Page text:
WHOI to Join $94 Million Cooperative Institute

These corals, including cup corals and bubblegum corals, were found near the edge of a mussel bed while exploring a gas seep area near the northeast submarine canyons—unique and biodiverse habitats in the Atlantic Ocean. Less than one percent of the underwater canyons off the U.S. east coast have been explored. Image courtesy of the NOAA Office of Ocean Exploration and Research, Northeast U.S. Canyons Expedition 2013. These corals, including cup corals and bubblegum corals, were found near the edge of a mussel bed while exploring a gas seep area near the northeast submarine canyons—unique and biodiverse habitats in the Atlantic Ocean. Less than one percent of the underwater canyons off the U.S. east coast have been explored. Image courtesy of the NOAA Office of Ocean Exploration and Research, Northeast U.S. Canyons Expedition 2013.

May 6, 2019

The Woods Hole Oceanographic Institution (WHOI) will join a new $94 million consortium led by the University of Rhode Island Graduate School of Oceanography to support ocean exploration, responsible resource management, improved scientific understanding of the deep sea and strengthen the nation’s Blue Economy, the National Oceanic and Atmospheric Administration (NOAA) announced today. The Ocean Exploration Cooperative Institute, comprising five internationally renowned ocean science institutions, will spend the next five years working closely with NOAA’s Office of Ocean Exploration and Research (OER) to survey an estimated 3 billion acres of U.S. ocean territory.

“Exploration and understanding of our ocean is at the core of WHOI’s mission and at the heart of our nation’s economic and environmental security,” said WHOI President and Director Mark Abbott. “We are pleased to be a partner in this important endeavor.”

“There is another half of America, beneath the ocean’s surface, that we know very little about,” said Dr. Robert Ballard, lead principal investigator of the cooperative institute, Director of the Center for Ocean Exploration at the Graduate School of Oceanography, President of the Ocean Exploration Trust, and WHOI emeritus research scholar. “U.S. territorial waters cover more ocean than that of almost any other country on Earth. Imagine we’re about to lead the next Lewis and Clark expedition, only six times over. When we’re done, we’ll know what we have.”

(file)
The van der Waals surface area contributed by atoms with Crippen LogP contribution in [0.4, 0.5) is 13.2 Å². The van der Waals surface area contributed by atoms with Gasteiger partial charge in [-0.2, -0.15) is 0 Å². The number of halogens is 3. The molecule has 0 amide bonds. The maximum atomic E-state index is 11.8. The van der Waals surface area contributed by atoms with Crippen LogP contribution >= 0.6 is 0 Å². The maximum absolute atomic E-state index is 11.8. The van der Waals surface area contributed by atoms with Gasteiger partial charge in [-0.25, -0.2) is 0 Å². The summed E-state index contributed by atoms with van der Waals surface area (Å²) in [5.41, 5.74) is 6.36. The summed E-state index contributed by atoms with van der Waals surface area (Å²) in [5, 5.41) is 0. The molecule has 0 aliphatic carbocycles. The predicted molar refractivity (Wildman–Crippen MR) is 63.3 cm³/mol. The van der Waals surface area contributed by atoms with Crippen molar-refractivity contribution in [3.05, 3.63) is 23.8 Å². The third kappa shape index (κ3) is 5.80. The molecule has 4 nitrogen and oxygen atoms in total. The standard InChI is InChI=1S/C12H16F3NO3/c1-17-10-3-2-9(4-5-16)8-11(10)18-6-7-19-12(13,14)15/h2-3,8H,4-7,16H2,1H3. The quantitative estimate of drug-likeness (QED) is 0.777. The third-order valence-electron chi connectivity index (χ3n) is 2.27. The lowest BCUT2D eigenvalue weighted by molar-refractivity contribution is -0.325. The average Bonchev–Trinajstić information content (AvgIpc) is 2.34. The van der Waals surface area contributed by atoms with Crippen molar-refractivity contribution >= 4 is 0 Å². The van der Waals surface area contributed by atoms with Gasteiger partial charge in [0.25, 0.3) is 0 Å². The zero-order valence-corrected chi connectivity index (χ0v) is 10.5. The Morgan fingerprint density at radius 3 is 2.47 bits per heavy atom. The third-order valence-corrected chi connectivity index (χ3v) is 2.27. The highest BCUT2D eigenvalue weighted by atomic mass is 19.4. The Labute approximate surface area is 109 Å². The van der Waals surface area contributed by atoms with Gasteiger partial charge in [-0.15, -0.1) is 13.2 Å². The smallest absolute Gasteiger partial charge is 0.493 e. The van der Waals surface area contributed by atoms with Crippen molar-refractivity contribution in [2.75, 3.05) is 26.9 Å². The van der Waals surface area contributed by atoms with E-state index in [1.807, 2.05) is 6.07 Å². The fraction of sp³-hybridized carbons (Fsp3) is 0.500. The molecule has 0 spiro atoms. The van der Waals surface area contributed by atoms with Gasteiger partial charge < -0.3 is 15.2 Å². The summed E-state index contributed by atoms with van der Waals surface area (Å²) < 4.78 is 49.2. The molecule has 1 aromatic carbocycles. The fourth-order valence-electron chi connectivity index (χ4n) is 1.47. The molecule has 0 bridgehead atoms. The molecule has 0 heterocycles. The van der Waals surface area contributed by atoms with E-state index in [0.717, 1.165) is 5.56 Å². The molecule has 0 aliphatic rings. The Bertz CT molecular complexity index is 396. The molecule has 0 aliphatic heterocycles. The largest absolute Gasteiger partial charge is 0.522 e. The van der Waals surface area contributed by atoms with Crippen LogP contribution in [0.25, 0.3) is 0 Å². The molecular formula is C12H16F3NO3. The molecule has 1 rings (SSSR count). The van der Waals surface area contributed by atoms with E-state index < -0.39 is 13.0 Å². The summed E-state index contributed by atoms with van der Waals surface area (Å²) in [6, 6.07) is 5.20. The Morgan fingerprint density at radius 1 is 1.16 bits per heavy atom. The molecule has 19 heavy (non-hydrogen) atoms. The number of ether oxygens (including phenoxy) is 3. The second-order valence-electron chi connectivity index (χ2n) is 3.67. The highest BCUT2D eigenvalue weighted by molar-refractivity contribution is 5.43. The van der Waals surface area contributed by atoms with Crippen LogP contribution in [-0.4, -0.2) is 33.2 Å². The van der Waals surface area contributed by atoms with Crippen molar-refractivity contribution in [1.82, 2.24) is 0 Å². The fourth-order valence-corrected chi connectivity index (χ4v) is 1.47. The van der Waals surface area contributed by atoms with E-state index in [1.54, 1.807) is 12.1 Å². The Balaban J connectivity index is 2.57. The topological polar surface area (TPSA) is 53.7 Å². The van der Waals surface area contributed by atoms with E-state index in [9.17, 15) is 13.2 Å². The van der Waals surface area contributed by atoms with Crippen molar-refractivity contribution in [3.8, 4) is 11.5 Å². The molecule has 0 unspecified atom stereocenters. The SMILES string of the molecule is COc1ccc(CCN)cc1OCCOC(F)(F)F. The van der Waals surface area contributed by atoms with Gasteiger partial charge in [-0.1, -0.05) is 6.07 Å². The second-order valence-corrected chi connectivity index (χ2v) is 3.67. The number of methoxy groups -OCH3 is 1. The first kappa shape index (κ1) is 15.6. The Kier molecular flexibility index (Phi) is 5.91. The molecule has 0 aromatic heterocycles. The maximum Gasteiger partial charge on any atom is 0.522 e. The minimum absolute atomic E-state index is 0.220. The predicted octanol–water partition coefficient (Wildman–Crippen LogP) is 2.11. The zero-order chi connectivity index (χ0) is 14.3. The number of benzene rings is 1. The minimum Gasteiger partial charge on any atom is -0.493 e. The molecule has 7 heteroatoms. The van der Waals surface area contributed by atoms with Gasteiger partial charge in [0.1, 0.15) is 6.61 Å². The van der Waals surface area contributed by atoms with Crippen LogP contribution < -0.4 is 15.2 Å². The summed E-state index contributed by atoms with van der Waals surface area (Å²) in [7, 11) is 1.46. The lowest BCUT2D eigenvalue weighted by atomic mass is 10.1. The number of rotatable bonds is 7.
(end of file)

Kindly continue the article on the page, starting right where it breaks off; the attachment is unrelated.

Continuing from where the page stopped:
The institute’s five members —University of Rhode IslandOcean Exploration TrustWHOIUniversity of New Hampshire and University of Southern Mississippi—will combine their substantial exploration, scientific, technological and engineering resources and expertise in discovering this largely unexplored “New America.”

“With the Blue Economy expected to more than double its contribution to the U.S. economy and employ 40 million people by 2030, NOAA’s new cooperative institute will be on the front lines helping NOAA explore and characterize the 3 billion acres of U.S. ocean territory,” said retired Navy Rear Adm. Tim Gallaudet, Ph.D., assistant secretary of commerce for oceans and atmosphere and deputy NOAA administrator.  “The Blue Economy relies on data and information to inform science-based management and sustainable use of our ocean resources in support of economic growth, food security and our national security.”